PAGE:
In other words, the core insight of Debate is that we can evaluate a whole argumentative tree while only exploring one branch, given a strict standard of judging (i.e. whoever loses that one branch loses the whole tree), because the debaters will model the rest of the tree to the best of their (superhuman) abilities. We can’t do this in normal debates between humans, because human debaters aren’t smart enough for other humans to reliably interpret the outcome of one specific branch of a debate tree as strong evidence about the rest of the tree. Therefore human incentives are very rarely set up to punish minor errors, which may allow compounding inaccuracy. A better analogy than a normal human debate might be to a human debate where, before making each argument, each side can consult a large team of experts on the topic; in this case, it seems much more reasonable to expect both that small mistakes will be caught, and that small mistakes are deliberate lies which should cause the liar to lose the debate. (Punishing minor errors does introduce more variance into AI debates, since the truth-telling debater could get unlucky by making small mistakes. But unlike human debates, we can run AI debates a large number of times, hopefully decreasing that variance significantly.)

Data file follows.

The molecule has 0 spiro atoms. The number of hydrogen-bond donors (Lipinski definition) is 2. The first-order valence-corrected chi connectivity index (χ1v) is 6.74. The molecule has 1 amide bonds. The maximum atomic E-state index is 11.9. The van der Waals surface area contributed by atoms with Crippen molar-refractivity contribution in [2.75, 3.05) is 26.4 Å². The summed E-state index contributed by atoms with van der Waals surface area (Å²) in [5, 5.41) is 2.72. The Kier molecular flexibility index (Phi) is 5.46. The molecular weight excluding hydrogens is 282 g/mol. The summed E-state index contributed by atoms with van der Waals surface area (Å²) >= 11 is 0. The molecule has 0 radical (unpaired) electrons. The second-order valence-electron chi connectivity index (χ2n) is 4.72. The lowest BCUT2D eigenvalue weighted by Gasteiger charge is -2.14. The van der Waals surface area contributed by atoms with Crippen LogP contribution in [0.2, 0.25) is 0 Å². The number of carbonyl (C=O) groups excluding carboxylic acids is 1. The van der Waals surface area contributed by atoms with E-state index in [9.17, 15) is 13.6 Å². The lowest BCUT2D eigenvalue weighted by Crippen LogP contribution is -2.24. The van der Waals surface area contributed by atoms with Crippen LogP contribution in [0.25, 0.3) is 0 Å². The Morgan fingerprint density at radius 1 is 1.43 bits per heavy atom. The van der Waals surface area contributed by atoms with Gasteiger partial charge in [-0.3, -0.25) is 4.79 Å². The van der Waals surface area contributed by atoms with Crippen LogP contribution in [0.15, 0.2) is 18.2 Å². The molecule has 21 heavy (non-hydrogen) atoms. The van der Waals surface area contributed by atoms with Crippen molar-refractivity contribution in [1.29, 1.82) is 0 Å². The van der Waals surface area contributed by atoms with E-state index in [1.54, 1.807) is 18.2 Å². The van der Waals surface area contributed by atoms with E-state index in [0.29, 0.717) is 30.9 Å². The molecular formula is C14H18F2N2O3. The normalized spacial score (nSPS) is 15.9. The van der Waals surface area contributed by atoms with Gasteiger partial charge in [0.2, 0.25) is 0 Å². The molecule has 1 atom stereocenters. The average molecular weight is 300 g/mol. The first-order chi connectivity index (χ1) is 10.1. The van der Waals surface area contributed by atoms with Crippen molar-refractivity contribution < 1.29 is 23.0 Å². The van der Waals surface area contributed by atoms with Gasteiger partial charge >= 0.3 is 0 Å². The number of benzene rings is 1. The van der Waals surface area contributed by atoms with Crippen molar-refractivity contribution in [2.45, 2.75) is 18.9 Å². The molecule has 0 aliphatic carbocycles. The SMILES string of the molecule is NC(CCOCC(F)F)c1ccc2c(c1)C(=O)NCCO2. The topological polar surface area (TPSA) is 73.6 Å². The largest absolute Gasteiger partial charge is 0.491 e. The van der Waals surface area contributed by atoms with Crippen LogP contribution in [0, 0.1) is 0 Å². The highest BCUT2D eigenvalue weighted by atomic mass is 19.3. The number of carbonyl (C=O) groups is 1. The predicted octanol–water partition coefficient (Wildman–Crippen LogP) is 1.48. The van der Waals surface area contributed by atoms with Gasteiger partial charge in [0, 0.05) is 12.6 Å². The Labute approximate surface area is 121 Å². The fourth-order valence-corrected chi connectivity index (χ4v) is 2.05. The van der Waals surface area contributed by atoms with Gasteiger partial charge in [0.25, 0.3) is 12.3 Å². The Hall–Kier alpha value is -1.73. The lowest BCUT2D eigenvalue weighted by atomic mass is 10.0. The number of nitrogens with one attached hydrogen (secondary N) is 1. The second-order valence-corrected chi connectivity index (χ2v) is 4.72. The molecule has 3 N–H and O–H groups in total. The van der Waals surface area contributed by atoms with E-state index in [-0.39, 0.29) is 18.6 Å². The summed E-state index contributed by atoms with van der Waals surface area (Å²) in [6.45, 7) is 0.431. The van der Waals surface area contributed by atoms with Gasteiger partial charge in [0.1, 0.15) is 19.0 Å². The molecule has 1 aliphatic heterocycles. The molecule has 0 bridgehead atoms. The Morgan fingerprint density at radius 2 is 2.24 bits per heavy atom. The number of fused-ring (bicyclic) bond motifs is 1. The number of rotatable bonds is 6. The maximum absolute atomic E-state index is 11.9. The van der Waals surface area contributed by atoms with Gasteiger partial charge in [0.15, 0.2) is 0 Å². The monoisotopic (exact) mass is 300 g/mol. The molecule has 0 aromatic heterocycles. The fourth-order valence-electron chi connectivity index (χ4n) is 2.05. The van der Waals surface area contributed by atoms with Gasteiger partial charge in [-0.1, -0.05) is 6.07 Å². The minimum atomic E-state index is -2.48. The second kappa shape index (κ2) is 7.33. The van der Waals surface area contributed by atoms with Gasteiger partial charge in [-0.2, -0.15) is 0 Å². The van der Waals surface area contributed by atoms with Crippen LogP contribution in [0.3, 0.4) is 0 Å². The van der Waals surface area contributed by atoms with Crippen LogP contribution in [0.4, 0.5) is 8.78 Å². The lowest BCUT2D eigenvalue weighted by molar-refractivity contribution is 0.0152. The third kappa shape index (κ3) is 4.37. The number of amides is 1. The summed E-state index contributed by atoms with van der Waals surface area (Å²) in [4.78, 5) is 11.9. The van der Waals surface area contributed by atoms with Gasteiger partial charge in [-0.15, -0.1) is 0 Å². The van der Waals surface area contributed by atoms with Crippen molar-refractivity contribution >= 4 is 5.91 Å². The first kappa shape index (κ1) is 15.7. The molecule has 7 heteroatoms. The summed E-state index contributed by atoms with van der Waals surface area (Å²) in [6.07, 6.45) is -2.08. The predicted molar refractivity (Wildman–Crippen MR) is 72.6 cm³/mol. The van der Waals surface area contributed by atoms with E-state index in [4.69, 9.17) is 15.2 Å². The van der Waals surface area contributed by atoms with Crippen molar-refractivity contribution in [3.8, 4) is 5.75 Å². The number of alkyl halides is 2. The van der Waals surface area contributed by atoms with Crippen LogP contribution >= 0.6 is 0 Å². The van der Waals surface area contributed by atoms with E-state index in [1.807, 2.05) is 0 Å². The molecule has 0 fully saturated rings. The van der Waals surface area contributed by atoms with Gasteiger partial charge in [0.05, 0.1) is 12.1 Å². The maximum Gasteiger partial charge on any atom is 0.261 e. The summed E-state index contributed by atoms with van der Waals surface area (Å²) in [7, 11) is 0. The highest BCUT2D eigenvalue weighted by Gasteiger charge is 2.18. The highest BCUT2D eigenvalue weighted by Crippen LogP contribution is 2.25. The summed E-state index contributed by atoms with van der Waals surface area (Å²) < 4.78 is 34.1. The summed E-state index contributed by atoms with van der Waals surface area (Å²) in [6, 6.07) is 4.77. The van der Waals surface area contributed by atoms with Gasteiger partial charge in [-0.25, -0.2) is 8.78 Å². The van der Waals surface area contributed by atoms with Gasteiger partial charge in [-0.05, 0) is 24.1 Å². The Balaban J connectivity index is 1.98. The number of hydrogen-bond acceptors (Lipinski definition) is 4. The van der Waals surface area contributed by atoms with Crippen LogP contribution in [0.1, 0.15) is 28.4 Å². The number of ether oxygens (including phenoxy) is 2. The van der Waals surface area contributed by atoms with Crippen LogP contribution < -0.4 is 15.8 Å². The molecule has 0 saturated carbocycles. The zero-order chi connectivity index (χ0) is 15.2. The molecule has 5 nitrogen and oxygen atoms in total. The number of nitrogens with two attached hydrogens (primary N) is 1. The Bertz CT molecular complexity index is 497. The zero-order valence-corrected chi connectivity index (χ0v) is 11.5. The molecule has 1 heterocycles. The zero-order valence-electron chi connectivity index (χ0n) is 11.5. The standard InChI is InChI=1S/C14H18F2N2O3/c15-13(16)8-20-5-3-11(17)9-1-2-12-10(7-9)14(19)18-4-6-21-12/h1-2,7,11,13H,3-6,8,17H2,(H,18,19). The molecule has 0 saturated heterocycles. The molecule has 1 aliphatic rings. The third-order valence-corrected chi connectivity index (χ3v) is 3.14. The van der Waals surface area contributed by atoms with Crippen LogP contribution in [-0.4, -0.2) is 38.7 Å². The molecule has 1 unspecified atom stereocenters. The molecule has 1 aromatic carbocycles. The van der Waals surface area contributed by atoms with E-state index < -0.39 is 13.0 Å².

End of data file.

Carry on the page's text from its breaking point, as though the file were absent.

The intuition I’ve described makes Debate compare favourably to recursive reward modelling (RRM), which needs to actually implement the whole exponential tree of agents answering subquestions. (I think Jan Leike envisages RRM trees as being much shallower than Debate trees, though.) RRM does has other advantages—in particular its ability to train agents which actually take actions in the world. But as already discussed, I find this less compelling than I used to.
5. Reasoning can be truth-conducive even in adversarial environments